From Lafayette Park in front of the White House to the streets of London, Toronto and many other cities around the world, activists have been staging small protests to condemn the Taliban’s repressive policies against women in Afghanistan and call for a stronger international response.
While they attract a relatively small number of participants, the protests have increased in frequency over the last year, largely in response to growing Taliban restrictions on women inside Afghanistan.
On January 14, fewer than 100 protesters showed up at Farragut Square Park in Washington to chant slogans against the Taliban’s recent edict banning universities and work for Afghan girls and women. On the same day, about three dozen protesters gathered in heavy rain in Los Angeles, making similar demands.
“In Los Angeles, we called for an end to the gender apartheid instilled by the Taliban,” Arash Azizada, an Afghan American community organizer, told VOA.
The protests take place as women and civil society activists inside Afghanistan have gone silent under Taliban rule.
'We want to be their voices'
Human rights groups accuse Taliban authorities of forcefully banning protests, detaining and torturing activists, and censoring the media. The Taliban strongly reject the allegations and instead claim they have freed the country from a U.S. invasion.
The protesters outside Afghanistan say they show solidarity with Afghan women whose rights are being crushed under the Taliban’s undemocratic rule.
“We want to be their voices. We want to be their bridge to the world,” said Asila Wardak, a former Afghan diplomat and now a fellow at Harvard University who participated in several protests in the U.S.
The Afghan protesters are part of a widespread global chorus that demands the Taliban immediately reverse restrictions imposed on women’s work and education in Afghanistan.
But the Taliban have remained defiant, giving no clarity about when or whether the will be lifted.
“Anti-government protests outside the country that the government controls (e.g., anti-Iranian government protests that take place in Washington) do not seem to have much impact in the country that the protests concern,” Thomas Carothers of the Global Protest Tracker at the Carnegie Endowment told VOA by email.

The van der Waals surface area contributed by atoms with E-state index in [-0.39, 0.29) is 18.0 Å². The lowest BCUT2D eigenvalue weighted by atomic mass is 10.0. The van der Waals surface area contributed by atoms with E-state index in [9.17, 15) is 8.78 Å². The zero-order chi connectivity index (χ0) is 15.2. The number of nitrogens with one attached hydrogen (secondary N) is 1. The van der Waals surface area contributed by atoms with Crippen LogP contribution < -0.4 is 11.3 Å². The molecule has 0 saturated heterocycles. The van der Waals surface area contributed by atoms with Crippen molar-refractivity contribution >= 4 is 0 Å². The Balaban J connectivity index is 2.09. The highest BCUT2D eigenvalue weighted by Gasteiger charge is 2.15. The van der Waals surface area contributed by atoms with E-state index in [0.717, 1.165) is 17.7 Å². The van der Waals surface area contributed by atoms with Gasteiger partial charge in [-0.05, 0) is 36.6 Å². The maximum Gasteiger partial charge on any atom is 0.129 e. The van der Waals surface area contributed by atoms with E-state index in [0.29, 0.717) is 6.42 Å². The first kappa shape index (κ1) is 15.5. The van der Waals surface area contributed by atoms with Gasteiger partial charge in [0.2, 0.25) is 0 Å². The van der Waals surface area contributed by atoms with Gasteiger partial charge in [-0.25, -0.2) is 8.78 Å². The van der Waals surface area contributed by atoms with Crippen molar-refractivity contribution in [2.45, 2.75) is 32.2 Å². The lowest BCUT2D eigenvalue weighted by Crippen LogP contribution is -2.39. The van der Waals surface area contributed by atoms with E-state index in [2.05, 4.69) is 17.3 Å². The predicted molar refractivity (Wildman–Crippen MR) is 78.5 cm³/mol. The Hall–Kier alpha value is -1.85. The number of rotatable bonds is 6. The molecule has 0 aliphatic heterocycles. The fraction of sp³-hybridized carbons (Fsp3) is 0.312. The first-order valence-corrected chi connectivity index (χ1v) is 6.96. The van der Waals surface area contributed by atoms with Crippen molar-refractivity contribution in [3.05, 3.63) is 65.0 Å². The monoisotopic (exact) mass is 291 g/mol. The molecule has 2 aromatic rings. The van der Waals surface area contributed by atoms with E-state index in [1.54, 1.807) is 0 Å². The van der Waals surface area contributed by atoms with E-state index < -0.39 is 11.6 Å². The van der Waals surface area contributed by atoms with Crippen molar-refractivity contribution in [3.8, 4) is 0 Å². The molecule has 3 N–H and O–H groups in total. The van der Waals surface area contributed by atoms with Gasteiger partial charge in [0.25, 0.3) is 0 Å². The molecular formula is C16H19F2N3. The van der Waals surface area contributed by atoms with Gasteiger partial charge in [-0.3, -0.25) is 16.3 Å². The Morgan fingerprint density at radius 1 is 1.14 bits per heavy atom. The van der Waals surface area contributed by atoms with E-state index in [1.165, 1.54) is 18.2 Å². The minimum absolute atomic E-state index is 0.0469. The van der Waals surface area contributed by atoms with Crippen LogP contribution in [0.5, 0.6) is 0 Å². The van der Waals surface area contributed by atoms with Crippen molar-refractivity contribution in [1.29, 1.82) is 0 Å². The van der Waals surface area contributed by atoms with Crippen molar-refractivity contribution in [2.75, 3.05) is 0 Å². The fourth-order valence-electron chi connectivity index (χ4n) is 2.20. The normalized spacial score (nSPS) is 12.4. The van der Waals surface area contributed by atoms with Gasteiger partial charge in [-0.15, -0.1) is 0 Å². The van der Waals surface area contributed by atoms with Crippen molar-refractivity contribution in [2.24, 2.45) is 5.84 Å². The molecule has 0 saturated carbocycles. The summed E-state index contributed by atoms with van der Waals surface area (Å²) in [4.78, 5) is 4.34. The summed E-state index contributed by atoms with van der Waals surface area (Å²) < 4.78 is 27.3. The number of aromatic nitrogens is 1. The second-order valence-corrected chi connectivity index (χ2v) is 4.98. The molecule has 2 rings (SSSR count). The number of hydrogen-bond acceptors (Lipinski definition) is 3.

“Repressive governments are usually able to control news of such events,” he said.
While U.S. and European officials have often voiced support for Afghan women and have imposed travel and economic sanctions on Taliban leaders and institutions, protesters say the international community should undertake meaningful action to dissuade and disable the Taliban from depriving millions of women of their basic rights.
“Just issuing statements of solidarity with Afghan women is not enough,” said Wardak. “The international community should facilitate opportunities for Afghan women to directly engage the Taliban and demand accountability.”
Azizzada, an activist in Los Angeles, said a meaningful response to the Taliban’s perceived misogyny would be for the U.S. and its Western allies to offer more asylum and educational opportunities for Afghans.
“If Afghan girls cannot learn in Afghanistan, they should be allowed to do so in the United States or elsewhere,” Azizzada said.
Since the Taliban seized power in August 2021, more than 150,000 Afghans, among them many women leaders and activists, have been evacuated or given asylum in the U.S., Canada and European countries.
Many evacuees have engaged in high-profile advocacy for change in Taliban-ruled Afghanistan. Some activists have received prestigious awards and fellowships at elite universities, giving them a bully pulpit from which to write for and appear in prominent media outlets.
Now there are concerns that the activists in the Western countries are given too much attention at the cost of women inside Afghanistan.
“Efforts outside of Afghanistan should complement the activism of those inside the country and not hijack the narrative and present unrealistic solutions,” said Obaidullah Baheer, a Kabul analyst.
Even while women are not allowed to advocate for their rights inside Afghanistan, Baheer said, “it should not mean that their voices be ignored.”
That Afghan women have continued to suffer under the Taliban, despite protests and advocacy outside Afghanistan, is not disputed by some prominent activists.
“I believe that protests have impacts on the situation,” Zarifa Ghafari, a former Afghan official who now advocates for Afghan women’s rights from Germany, told VOA. “But I do not have confidence in the scattered gatherings by Afghans, and you have not seen any positive result over the past one and one-half years.”
Taliban officials have largely ignored the Afghan protests abroad or labeled the protesters as Western puppets.
Inside Afghanistan, however, nearly all Afghans have rated their lives as “suffering,” and a majority have said that women are disrespected under the Taliban, according to a recent Pew survey.